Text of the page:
Emulate the Greats, Do a Small Piece thoroughly, and Creative Time
Somewhere I read that the Bronte sisters used to create stories all the time, just for practice; kind of like throw-away stories. This gave them skills that they could use later. It was just a way of exercising the creative muscles. And another place I read that you can stimulate your creative juices by copying directly from someone's creative work. They specifically stated typing out a piece of prose, or singing exactly with the intonation of another singer. Part of it was also the notion that if you emulate the greats enough, some of it is bound to rub out on you. So with that, I'm including a bit of Jane Eyre, this part is nothing important to the story, but it just shows the writer's skill. Jane is writing about here her first night at her new home:
When Mrs Fairfax had bidden me a kind good-night, and I had fastened my door, gazed leisurely round, and in some measure effaced the eerie impression made by that wide hall, that dark and spacious staircase, and that long, cold gallery, by the livelier aspect of my little room, I remembered that after a day of bodily fatigue and mental anxiety, I was now at last in safe haven. The impulse of gratitude swelled my heart, and I knelt down at the bed-side, and offered up thanks where thanks were due; not forgetting, ere I rose, to implore aid on my further path, and the power of meriting the kindness which seemed so frankly offered me before it was earned. My couch had no thorns in it that night; my solitary room no fears. At once weary and content, I slept soon and soundly; when I awoke it was broad day.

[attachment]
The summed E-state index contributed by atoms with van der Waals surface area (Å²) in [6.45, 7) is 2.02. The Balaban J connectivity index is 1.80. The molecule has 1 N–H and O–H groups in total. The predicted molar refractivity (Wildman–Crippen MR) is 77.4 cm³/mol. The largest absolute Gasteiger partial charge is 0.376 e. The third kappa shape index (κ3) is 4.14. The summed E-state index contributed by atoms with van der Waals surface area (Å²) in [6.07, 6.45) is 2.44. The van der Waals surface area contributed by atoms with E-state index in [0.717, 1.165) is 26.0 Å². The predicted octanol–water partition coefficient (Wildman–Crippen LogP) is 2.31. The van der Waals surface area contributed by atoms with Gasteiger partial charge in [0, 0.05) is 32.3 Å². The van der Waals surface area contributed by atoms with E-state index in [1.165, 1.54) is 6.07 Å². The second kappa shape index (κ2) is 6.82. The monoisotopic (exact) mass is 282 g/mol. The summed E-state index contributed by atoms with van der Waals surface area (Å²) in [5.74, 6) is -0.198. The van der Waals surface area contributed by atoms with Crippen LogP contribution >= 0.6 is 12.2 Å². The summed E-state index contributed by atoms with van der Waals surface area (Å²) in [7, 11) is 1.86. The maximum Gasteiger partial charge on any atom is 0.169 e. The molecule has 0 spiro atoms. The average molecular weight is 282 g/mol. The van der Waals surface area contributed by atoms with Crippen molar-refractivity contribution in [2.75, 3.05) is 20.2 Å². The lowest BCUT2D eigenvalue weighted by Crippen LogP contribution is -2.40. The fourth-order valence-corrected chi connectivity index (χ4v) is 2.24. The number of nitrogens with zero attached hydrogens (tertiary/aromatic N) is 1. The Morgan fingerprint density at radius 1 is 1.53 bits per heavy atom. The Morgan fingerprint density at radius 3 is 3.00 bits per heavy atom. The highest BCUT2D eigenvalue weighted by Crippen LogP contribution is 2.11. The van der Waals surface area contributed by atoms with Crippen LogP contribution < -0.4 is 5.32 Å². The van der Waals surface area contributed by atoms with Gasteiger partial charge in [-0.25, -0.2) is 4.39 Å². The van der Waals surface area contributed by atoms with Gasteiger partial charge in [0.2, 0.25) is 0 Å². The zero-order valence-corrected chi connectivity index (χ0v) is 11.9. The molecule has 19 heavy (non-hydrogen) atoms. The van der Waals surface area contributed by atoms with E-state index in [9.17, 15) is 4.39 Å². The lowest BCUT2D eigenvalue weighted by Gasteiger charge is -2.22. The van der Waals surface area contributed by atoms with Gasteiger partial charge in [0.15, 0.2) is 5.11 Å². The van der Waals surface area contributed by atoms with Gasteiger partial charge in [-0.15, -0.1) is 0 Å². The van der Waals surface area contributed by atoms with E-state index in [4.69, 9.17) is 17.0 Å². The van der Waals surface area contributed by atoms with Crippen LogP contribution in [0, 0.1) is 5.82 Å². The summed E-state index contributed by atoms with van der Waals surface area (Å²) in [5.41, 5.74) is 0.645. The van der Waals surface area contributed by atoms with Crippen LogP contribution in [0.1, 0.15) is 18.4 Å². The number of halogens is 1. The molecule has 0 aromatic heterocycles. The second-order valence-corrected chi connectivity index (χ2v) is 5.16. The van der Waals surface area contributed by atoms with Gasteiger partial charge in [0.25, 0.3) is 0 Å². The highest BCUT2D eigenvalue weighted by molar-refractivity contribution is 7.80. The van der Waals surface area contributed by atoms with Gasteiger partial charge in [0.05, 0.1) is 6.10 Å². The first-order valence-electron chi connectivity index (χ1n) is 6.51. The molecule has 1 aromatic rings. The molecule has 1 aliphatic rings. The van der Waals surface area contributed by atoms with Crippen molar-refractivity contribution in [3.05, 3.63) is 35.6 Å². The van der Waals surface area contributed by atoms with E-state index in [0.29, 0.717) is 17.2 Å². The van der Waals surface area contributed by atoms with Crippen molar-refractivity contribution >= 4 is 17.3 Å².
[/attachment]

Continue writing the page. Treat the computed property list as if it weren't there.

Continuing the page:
The chamber looked such a bright little place to me as the sun shone in between the gay blue chintz window curtains, showing papered walls and a carpeted floor [...] My faculties, roused by the change of scene, the new field offered to hope, seemed all astir. I cannot precisely define what they expected, but it was something pleasant: not perhaps that day or that month, but at an indefinite future period.
My piano playing over that past two days (yes only two) has been more geared towards learning specific songs and less towards chaos and "oh this seems like something interesting to learn this minute". So I did a little research online about how to practice efficiently (effectively?) and it says that you should only do a a bar or two (they say 7 notes!) and do it well, and get it down perfectly. However, I had been doing an entire song at a slow speed, and then going onto the next song, doing the same, and then repeating it all at a slightly faster speed.
There is a lot of research into learning. We should know by now how to learn, and we do know a lot more about it. When I was studying scrabble (yes studying), I read that new chess players these days can get to the 'expert' category much faster than in the 1980s because they can use the assistance of the computer for doing game analysis, simulated moves and statistics and probabilities of winning based on what you do if you move x. The computer tells you what are your chances of winning, and it shows a lot of data related to what statistically is likely to happen. But I digress. To learn how to learn effectively, you have to look at the research into learning. There's lots of it online now, which is why we are now in a better position to learn new skills effectively than we were thirty years ago.
So I found some books related to that, and I ordered them all from the library. They of course will all come in at the same time, so I need a railway car to take them all home. Hmmm, what I read lately is that you should learn one piece and FINISH it. Same goes for reading I suppose. I'm so undisciplined.
Now creative time. One of those books is something about Artist, or inner artist. I forget what, but it's highly rated in Amazon. It states something about making some time in the morning to do your art (whether writing or whatever); I suppose it's a half hour set aside specifically to engage in your creativity and do your thing. (Painting and writing comes to mind). It said this because we tend to get caught up in life, taking out the garbage, dealing with the kids, etc. and never ever get around to doing what TRULY makes us happy, which is engaging in the creative process FOR OURSELVES. So get cracking, and start your art. Now.